or when payment in the compensation system is delayed. SDI then
attempts to recover those payments from the insurer or the worker,
often through a lien filed with the Workers' Compensation
Appeals Board (WCAB).
CHSWC Response M:
The Commission has engaged in a study which will result in an
Issue Paper analyzing these resource shifts and proposing cost-effective
changes to either or both systems.
CHSWC Recommendation M:
The Commission recommends ongoing monitoring of possible cost
shifting of resources between SDI and workers' compensation.
Specific recommendations are expected to be published in the upcoming
CHSWC Finding N:
The reform legislation enabled authorized parties to agree, through
the collective bargaining process, to alternative methods for
resolving workers' compensation disputes. The workers'
compensation community has expressed great interest in these "carve-out"
agreements how they are working.
CHSWC Response N:
The Commission has engaged in a study of such carve-out programs
in California. This independent, outside study will take an important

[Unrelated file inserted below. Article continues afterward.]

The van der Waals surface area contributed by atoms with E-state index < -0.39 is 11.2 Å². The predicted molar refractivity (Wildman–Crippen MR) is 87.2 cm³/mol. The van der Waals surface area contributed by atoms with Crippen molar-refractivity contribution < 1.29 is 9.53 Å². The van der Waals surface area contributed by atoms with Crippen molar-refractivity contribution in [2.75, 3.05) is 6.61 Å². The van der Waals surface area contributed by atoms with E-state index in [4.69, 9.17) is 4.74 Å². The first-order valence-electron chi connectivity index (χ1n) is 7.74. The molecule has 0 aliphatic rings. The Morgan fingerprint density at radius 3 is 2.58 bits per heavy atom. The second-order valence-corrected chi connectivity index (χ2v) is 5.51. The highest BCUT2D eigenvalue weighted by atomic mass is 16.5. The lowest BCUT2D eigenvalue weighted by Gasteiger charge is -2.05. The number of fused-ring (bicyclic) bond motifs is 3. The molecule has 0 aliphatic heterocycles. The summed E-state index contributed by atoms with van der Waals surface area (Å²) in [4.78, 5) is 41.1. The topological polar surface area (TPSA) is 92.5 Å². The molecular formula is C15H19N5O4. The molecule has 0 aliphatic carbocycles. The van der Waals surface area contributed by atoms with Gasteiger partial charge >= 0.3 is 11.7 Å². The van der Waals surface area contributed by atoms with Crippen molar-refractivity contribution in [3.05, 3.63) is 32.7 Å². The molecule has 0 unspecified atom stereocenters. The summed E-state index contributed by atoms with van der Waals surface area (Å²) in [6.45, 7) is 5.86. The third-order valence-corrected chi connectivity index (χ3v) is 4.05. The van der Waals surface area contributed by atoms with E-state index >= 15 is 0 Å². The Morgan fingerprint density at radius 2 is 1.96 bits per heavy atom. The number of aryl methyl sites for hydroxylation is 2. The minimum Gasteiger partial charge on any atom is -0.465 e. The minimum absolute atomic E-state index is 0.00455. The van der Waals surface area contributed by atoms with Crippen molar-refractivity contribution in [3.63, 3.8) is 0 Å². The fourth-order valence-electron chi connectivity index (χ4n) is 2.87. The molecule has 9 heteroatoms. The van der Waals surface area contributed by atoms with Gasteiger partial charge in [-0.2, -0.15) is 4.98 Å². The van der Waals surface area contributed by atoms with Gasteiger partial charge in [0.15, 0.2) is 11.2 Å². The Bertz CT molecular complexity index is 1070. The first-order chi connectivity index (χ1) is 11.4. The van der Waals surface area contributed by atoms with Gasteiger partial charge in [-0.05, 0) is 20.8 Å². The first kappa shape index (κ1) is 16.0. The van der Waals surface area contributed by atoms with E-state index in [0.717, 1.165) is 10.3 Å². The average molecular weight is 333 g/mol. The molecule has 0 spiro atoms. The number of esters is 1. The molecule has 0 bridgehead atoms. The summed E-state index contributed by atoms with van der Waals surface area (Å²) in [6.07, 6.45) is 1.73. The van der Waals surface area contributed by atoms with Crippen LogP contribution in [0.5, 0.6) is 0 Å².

first step for the long term evaluation of the effectiveness of
alternative workers' compensation programs. The identification
and establishment of baseline measurements will be developed.
The first phase of this study is to describe the carve-out programs
that have been established and to determine the acceptability
of these programs through interviews with unions and employers,
program administrators, workers who have incurred claims, employers
who are covered by the programs and service delivery providers
engaged by the programs. This first phase is scheduled to be completed
in December 1997.
CHSWC Recommendation N:
The Commission expects to issued findings and recommendations
in the report of this study. The Commission is appreciative of